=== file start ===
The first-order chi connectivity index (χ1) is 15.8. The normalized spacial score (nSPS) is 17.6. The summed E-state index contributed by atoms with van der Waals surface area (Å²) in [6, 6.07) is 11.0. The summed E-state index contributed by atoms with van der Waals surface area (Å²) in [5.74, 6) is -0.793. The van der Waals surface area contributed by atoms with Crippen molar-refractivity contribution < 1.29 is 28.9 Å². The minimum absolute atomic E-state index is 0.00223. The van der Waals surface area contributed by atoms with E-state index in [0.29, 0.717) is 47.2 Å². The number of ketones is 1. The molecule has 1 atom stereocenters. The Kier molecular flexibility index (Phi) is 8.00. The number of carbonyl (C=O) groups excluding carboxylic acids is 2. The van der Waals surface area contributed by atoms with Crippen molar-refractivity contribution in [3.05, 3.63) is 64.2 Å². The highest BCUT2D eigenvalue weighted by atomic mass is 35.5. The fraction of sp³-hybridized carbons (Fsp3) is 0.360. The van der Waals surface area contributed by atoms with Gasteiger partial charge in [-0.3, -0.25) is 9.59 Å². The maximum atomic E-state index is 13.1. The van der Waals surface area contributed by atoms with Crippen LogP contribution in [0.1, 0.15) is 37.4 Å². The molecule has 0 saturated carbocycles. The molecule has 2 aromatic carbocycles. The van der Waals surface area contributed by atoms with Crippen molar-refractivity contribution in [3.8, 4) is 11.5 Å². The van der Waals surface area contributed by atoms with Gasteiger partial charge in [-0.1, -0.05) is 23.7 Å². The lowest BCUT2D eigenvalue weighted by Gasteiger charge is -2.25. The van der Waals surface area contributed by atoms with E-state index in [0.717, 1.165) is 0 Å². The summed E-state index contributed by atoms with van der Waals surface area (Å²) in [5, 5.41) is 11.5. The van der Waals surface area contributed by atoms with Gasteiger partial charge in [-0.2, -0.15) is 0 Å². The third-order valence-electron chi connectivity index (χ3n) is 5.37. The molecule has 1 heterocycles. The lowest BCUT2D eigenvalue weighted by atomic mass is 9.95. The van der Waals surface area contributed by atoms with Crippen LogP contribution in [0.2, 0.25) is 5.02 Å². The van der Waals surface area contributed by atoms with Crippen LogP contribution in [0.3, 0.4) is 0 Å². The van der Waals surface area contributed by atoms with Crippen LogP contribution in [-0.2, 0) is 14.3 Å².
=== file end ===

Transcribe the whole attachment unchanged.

The first-order chi connectivity index (χ1) is 15.8. The normalized spacial score (nSPS) is 17.6. The summed E-state index contributed by atoms with van der Waals surface area (Å²) in [6, 6.07) is 11.0. The summed E-state index contributed by atoms with van der Waals surface area (Å²) in [5.74, 6) is -0.793. The van der Waals surface area contributed by atoms with Crippen molar-refractivity contribution < 1.29 is 28.9 Å². The minimum absolute atomic E-state index is 0.00223. The van der Waals surface area contributed by atoms with E-state index in [0.29, 0.717) is 47.2 Å². The number of ketones is 1. The molecule has 1 atom stereocenters. The Kier molecular flexibility index (Phi) is 8.00. The number of carbonyl (C=O) groups excluding carboxylic acids is 2. The van der Waals surface area contributed by atoms with Crippen molar-refractivity contribution in [3.05, 3.63) is 64.2 Å². The highest BCUT2D eigenvalue weighted by atomic mass is 35.5. The fraction of sp³-hybridized carbons (Fsp3) is 0.360. The van der Waals surface area contributed by atoms with Gasteiger partial charge in [-0.3, -0.25) is 9.59 Å². The maximum atomic E-state index is 13.1. The van der Waals surface area contributed by atoms with Crippen LogP contribution in [0.1, 0.15) is 37.4 Å². The molecule has 0 saturated carbocycles. The molecule has 2 aromatic carbocycles. The van der Waals surface area contributed by atoms with Crippen molar-refractivity contribution in [3.8, 4) is 11.5 Å². The van der Waals surface area contributed by atoms with Gasteiger partial charge in [-0.1, -0.05) is 23.7 Å². The lowest BCUT2D eigenvalue weighted by Gasteiger charge is -2.25. The van der Waals surface area contributed by atoms with E-state index in [0.717, 1.165) is 0 Å². The summed E-state index contributed by atoms with van der Waals surface area (Å²) in [5, 5.41) is 11.5. The van der Waals surface area contributed by atoms with Gasteiger partial charge in [-0.2, -0.15) is 0 Å². The third-order valence-electron chi connectivity index (χ3n) is 5.37. The molecule has 1 heterocycles. The lowest BCUT2D eigenvalue weighted by atomic mass is 9.95. The van der Waals surface area contributed by atoms with Crippen LogP contribution in [0.2, 0.25) is 5.02 Å². The van der Waals surface area contributed by atoms with Crippen LogP contribution in [0.3, 0.4) is 0 Å². The van der Waals surface area contributed by atoms with Crippen LogP contribution in [-0.2, 0) is 14.3 Å².